Using your wood- or gas-burning fireplace can cut down on heating costs during the cold winter season. But before you burn a log or ignite the pilot light, here are a few things you should do to ensure your fireplace is safe and ready for use.

Clean the Firebox

Remove and clean the grate and any other accessories that are inside the firebox. Vacuum or sweep the ash and store it in a metal container with an airtight lid. There are many ways you can recycle the ash. You can use it in your garden as a fertilizer, to melt ice and even clean the fireplace doors, for example. Be sure to reserve a small amount of ash. It will help with starting your first fire of the season.

Sweep the Chimney

chimney sweep It is essential to start the fire season with a clean chimney. Creosote residue in the fireplace is the single leading cause of house fires. Since this is a vital safety issue, you should hire a qualified chimney sweep that is certified by the Chimney Safety Institute of America (CSIA) or National Chimney Sweep Guild. It is your assurance that your chimney will be safe and ready for use.

Remove Flue Obstructions

You will need to climb on top of the roof to remove any debris, nests, and pests stuck inside the flue. Blocking the flue or vent restricts the venting of smoke and toxic fumes that will back-up into your living space and could sicken occupants with carbon monoxide poisoning. Your chimney sweep will do this for you. Also, installing a chimney cap will keep out most moisture and prevent obstructions. And don’t forget to trim tree branches that are close to the chimney.

Chimney Inspection

You will need to inspect the entire chimney system to look for any damages or other problems that will impact its safe operation. It includes, but is not limited to checking the damper, smoke shelf, cap, and other components. It is highly recommended that a qualified and licensed chimney technician performs annual chimney inspections.chimney inspection

  • Check for masonry cracks, chipped or missing bricks and mortar both inside the fireplace and chimney exterior.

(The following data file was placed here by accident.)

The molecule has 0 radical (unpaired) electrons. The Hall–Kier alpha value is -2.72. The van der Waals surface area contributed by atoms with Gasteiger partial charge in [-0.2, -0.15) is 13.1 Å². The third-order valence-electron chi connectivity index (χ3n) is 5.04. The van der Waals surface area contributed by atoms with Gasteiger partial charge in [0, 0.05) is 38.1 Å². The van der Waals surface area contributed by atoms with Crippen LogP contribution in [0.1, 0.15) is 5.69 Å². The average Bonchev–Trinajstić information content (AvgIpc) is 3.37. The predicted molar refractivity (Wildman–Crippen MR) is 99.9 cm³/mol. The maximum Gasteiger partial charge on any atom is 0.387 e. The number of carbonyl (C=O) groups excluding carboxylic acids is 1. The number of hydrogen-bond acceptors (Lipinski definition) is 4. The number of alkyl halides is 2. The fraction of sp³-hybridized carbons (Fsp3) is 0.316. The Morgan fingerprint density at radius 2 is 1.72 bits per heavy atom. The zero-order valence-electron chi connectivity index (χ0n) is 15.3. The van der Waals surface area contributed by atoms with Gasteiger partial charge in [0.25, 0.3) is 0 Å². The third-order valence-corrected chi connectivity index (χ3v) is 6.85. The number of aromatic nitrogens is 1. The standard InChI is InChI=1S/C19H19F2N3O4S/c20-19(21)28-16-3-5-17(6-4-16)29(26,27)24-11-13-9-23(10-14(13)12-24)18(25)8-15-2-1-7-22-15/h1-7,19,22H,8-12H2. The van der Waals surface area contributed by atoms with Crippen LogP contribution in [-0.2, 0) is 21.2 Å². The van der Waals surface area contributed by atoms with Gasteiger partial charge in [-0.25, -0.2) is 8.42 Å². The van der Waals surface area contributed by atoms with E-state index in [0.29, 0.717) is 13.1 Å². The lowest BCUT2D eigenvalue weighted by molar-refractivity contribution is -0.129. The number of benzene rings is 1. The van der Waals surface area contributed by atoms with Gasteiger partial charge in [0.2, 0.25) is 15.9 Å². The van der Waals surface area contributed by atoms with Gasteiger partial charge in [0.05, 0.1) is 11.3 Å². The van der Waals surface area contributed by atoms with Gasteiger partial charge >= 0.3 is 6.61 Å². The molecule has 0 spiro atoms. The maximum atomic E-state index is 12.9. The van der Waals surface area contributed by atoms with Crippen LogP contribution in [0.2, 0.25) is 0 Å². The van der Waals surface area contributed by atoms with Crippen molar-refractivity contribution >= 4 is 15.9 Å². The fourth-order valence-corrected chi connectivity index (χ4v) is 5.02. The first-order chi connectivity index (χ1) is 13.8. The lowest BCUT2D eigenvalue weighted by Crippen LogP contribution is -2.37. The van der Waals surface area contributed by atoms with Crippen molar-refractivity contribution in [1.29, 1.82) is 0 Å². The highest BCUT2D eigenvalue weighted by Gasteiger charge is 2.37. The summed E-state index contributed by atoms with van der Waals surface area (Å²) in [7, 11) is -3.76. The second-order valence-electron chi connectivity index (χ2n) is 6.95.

• Look for signs of water damage and mold inside the fireplace and flue.
  • Inspect the flue and liner for signs of wear and fire damage.
  • Make sure the damper is free of rust. It should open and close smoothly and form an airtight seal when closed.
  • Inspect the smoke shelf for rust or other signs of damage.
  • Inspect the fireplace doors.
  • Check the chimney cap and crown for cracks.

Make Chimney Repairs

Any problems, like spalling bricks or water leaks that are uncovered during the chimney inspection, will need to be repaired so that your fireplace will be safe for the winter season. Your chimney technician will review any items that require repair or replacement. It’s essential to make timely chimney repairs. The chimney is a vital safety system, and it needs to be in good working condition to keep your home and family safe.

For Gas Appliances

While gas burns cleaner than wood-fueled appliances, it still leaves residue and stains in the flue. It’s necessary to clean your chimney or vent at least once per year.

Annual Inspection

Also, fire safety experts highly recommend homeowners have gas appliances inspected annually by a qualified gas heating technician. The technician will inspect the blower motor, gaskets, pilot light igniter, and other components.  The inspector will also check for any leaks to make sure your gas heating appliance is safe for use.

Test Carbon Monoxide Detector

If you haven’t done so already, now is an excellent time to install a carbon monoxide (CO) detector in your home. It should be installed on every floor of households with a gas or wood heating appliance. Carbon monoxide is a colorless, odorless, and tasteless gas. And its effects can be deadly. A CO detector is the only way to know if your home has unsafe levels of carbon monoxide. Make sure to test the unit every six months and replace the batteries every year.